Jotting 3: ‘Pandora’s Box’ by Peter Biskind

31st March 2024

John Wyver writes: I had been looking forward to Peter Biskind‘s latest book, which in the States is titled Pandora’s Box: How Guts, Guile and Greed Upended TV, and which over here carries the slightly desperate, and arguably reportable to the ASA, subtitle The Greed, Lust and Lies that Broke Television. His Easy Riders, Raging Bulls: How the Sex. Drugs and Rock’n’Roll Generation Saved Hollwood is a classic, chronicling the mainstream American film industry of the 1970s. Amd of course, with my Sky and Netflix subs, I have been following the tale he explores in Pandora’s Box since The Sopranos and The Wire.

His subject is the rise of ‘peak TV’, from the emergence of HBO, through the challenges of AMC and Starz, to the explosion of Netflix and on to the current plethora of streamers which, until recently at least, were showering creators of dramas and comedies with dollars in search of ever-elusive tent-pole triumphs like the great and glorious Deadwood (above), Mad Men and Game of Thrones.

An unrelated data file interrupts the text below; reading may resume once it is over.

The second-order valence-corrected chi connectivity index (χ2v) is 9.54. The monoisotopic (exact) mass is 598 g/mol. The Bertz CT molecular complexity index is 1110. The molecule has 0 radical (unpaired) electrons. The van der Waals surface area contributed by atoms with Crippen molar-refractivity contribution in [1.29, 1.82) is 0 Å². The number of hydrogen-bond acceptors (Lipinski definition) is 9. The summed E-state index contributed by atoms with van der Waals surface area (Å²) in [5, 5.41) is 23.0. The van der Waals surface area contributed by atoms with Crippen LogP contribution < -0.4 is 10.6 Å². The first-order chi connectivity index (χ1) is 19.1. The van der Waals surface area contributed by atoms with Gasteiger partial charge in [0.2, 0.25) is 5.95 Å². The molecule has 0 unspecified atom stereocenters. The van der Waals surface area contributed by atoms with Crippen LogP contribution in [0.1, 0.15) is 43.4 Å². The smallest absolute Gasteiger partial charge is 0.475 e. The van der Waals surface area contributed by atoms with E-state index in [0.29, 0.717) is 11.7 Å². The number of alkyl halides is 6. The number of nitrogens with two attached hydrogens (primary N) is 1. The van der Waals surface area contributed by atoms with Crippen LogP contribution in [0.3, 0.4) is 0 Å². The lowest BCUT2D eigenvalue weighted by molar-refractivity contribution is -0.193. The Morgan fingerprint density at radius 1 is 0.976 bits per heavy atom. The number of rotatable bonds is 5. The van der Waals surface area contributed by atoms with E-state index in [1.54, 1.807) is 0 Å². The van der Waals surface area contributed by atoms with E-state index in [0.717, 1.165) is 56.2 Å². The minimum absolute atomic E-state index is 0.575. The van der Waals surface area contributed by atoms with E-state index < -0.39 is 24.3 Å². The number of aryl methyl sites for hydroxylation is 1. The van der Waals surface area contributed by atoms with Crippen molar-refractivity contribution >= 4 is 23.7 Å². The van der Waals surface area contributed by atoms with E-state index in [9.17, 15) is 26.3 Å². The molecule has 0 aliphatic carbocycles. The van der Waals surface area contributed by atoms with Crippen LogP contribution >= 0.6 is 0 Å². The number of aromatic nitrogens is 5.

The first half of his history is familiar, and is breathlessly related in an engaging manner, but somewhere around the pandemic he loses his focus. We’re plunged into a wearying round of hirings and firings, commissions and cancellations, bad behaviour and big pay-offs, about which even an interested observer (like me) finds it hard to care. Too much like a précis of the recent trade press, with little in the way of careful consideration of the content, Biskind’s account lacks distance, reflection and analysis.

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